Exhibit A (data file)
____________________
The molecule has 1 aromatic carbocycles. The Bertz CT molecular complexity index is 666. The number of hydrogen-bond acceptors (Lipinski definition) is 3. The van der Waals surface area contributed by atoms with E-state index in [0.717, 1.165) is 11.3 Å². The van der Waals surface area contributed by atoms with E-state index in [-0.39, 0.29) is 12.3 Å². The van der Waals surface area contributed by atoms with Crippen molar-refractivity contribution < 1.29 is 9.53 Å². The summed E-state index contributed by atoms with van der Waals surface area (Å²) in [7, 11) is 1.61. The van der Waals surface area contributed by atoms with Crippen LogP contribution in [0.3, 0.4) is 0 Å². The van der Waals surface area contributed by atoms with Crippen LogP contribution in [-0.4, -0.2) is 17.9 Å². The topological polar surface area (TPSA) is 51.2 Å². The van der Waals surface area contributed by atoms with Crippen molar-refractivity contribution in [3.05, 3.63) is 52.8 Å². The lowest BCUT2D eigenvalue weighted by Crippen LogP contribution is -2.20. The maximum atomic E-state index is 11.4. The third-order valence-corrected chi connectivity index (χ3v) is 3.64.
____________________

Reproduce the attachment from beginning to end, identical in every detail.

The molecule has 1 aromatic carbocycles. The Bertz CT molecular complexity index is 666. The number of hydrogen-bond acceptors (Lipinski definition) is 3. The van der Waals surface area contributed by atoms with E-state index in [0.717, 1.165) is 11.3 Å². The van der Waals surface area contributed by atoms with E-state index in [-0.39, 0.29) is 12.3 Å². The van der Waals surface area contributed by atoms with Crippen molar-refractivity contribution < 1.29 is 9.53 Å². The summed E-state index contributed by atoms with van der Waals surface area (Å²) in [7, 11) is 1.61. The van der Waals surface area contributed by atoms with Crippen LogP contribution in [0.3, 0.4) is 0 Å². The van der Waals surface area contributed by atoms with Crippen LogP contribution in [-0.4, -0.2) is 17.9 Å². The topological polar surface area (TPSA) is 51.2 Å². The van der Waals surface area contributed by atoms with Crippen molar-refractivity contribution in [3.05, 3.63) is 52.8 Å². The lowest BCUT2D eigenvalue weighted by Crippen LogP contribution is -2.20. The maximum atomic E-state index is 11.4. The third-order valence-corrected chi connectivity index (χ3v) is 3.64.